That there was a lot of action and motion in the payments and commerce ocean this week is not much of a surprise, as that describes pretty much every week that ends on a Saturday and starts on a Sunday. However, this week the theme of reinvention was the big recurring item, with big names in the game taking long looks at the past — and wondering how to build out an improved version for the future.
Visa led the week off with an announced partnership with global hospitality group Accor for the launch of a new co-branded card with a new take on loyalty that focuses much more closely on consumer preferences than on merely shelling out the points. Following closely on that, there was the news from LendingClub that it had snapped up Boston’s Radius Bank — and, more importantly, its banking license — for the bargain rate of $185 million. A new take on traditional banking, the claim, is soon to follow. And, hanging over all the news events of the week is the ongoing and unfolding COVID-19 outbreak worldwide, its effect on commerce internationally and how the world may have to start doing some things quite differently to get the trade situation back to normal.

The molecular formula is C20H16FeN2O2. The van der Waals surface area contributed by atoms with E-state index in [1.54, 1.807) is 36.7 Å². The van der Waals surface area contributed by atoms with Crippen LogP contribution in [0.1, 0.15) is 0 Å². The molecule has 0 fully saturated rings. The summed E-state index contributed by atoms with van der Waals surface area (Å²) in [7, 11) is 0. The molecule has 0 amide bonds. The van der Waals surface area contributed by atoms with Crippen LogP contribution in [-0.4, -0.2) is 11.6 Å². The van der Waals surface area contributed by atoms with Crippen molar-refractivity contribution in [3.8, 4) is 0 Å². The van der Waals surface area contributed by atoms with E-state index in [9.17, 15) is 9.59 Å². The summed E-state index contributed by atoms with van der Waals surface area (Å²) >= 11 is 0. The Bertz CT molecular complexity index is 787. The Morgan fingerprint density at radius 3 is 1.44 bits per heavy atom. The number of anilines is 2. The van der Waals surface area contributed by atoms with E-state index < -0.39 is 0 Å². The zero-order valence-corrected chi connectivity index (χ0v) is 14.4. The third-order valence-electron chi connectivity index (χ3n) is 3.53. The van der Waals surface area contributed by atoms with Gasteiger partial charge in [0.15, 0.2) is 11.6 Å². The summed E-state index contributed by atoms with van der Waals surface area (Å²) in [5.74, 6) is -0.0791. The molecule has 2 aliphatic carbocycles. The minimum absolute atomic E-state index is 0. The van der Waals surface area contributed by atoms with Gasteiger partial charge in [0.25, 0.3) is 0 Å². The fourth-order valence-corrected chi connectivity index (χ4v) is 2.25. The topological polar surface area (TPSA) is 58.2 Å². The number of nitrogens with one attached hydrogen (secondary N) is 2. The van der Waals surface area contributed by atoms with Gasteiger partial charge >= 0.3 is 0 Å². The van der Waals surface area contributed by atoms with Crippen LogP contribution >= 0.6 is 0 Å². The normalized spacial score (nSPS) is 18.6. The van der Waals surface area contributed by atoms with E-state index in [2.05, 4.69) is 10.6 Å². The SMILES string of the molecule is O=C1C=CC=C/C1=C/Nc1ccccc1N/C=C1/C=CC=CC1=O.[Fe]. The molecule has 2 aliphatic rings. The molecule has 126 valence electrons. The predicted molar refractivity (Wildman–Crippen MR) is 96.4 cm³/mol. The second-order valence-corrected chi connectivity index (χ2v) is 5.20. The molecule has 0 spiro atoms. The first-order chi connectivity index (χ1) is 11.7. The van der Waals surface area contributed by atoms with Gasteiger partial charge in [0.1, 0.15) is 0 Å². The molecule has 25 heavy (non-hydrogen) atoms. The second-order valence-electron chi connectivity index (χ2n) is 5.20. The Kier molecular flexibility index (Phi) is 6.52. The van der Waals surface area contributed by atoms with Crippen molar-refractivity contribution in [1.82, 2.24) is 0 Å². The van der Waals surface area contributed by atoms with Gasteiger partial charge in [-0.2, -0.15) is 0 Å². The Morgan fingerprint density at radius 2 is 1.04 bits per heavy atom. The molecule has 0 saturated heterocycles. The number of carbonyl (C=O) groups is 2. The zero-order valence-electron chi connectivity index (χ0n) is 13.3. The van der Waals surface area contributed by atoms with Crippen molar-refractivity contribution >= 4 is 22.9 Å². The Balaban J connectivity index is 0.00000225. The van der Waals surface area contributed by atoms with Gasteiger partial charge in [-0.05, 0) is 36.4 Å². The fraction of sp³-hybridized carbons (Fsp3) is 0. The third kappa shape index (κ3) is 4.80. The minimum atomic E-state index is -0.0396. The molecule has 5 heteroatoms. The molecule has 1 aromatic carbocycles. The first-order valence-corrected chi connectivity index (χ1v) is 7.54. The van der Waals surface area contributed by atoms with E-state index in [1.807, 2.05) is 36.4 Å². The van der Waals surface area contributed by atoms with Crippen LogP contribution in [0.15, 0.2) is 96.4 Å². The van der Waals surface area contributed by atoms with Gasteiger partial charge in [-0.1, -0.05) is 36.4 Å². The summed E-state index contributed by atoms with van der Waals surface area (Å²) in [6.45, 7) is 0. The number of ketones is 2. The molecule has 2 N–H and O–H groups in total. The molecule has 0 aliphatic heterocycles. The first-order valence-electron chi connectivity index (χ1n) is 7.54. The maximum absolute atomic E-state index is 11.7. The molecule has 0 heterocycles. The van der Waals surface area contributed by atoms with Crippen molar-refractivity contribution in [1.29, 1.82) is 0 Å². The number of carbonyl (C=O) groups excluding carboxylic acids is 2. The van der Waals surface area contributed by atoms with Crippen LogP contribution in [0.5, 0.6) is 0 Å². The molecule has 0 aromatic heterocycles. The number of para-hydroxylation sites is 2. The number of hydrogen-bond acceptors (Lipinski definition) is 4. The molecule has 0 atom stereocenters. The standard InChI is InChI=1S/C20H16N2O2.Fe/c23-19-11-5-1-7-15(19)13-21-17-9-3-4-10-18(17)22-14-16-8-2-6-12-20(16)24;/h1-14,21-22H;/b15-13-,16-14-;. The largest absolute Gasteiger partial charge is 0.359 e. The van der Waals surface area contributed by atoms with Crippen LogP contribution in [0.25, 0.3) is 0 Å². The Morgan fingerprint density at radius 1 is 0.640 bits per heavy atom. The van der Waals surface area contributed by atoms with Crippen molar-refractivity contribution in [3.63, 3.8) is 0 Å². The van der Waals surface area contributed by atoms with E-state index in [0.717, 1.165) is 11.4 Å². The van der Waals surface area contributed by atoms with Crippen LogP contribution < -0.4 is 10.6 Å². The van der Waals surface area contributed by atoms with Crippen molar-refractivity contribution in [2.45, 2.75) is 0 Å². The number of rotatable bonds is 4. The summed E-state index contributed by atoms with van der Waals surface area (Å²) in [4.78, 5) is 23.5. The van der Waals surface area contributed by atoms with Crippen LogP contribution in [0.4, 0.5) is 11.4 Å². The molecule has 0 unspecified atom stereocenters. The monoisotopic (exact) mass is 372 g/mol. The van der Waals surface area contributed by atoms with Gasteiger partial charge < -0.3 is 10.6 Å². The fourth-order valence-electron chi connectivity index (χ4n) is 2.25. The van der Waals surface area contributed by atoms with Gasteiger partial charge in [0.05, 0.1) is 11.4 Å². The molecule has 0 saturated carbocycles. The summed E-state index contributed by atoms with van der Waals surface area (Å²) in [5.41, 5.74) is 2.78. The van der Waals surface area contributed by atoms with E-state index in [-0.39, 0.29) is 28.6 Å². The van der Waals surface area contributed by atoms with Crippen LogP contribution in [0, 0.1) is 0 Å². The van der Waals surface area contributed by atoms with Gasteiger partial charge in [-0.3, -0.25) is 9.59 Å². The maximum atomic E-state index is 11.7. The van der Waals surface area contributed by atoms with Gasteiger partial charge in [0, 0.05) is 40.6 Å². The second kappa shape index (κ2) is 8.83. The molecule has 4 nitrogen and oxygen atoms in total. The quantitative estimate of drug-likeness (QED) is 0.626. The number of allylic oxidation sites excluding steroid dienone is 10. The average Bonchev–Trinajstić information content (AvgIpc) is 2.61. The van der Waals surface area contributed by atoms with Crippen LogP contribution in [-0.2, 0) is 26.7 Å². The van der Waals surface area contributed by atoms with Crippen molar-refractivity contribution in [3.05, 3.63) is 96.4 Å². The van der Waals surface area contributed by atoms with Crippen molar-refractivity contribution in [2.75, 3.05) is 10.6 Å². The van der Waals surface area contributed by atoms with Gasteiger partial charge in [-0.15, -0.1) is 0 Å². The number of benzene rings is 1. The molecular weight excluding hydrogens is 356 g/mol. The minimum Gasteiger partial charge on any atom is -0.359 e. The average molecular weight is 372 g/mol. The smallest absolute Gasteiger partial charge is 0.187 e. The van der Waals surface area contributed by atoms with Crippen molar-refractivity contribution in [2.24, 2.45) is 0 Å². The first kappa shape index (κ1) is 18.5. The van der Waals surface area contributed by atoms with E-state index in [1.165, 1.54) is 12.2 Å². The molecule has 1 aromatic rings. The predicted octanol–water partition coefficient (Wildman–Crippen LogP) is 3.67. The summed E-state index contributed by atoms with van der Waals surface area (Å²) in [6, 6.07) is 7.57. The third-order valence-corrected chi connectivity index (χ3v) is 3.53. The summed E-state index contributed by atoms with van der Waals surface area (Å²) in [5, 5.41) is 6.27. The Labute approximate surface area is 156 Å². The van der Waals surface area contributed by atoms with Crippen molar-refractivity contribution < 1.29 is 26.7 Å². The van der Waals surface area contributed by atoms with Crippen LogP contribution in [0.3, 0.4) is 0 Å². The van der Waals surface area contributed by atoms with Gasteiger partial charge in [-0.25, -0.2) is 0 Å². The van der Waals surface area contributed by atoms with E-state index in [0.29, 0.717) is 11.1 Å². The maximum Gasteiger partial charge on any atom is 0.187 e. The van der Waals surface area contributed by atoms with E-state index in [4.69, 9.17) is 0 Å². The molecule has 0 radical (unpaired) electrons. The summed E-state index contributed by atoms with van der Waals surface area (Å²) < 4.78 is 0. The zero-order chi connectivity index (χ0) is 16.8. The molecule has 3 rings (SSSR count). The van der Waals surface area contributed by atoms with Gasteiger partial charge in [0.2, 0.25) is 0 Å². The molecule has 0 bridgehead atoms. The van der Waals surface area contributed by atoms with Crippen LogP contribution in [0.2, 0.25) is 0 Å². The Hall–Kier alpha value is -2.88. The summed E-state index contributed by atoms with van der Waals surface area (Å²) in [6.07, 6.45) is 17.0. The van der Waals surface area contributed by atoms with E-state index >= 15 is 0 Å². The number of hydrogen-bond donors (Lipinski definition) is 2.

So what to make of it new ideas coming down the pipeline and the changes they are carrying in their wake? For this week’s edition of The Week in Payments, Karen Webster was joined by Ondot’s CEO and President Vaduvur “VB” Bharghavan to talk it all through and map out what it all means for what’s next in payments and commerce.
Rewriting The Rewards Paradigm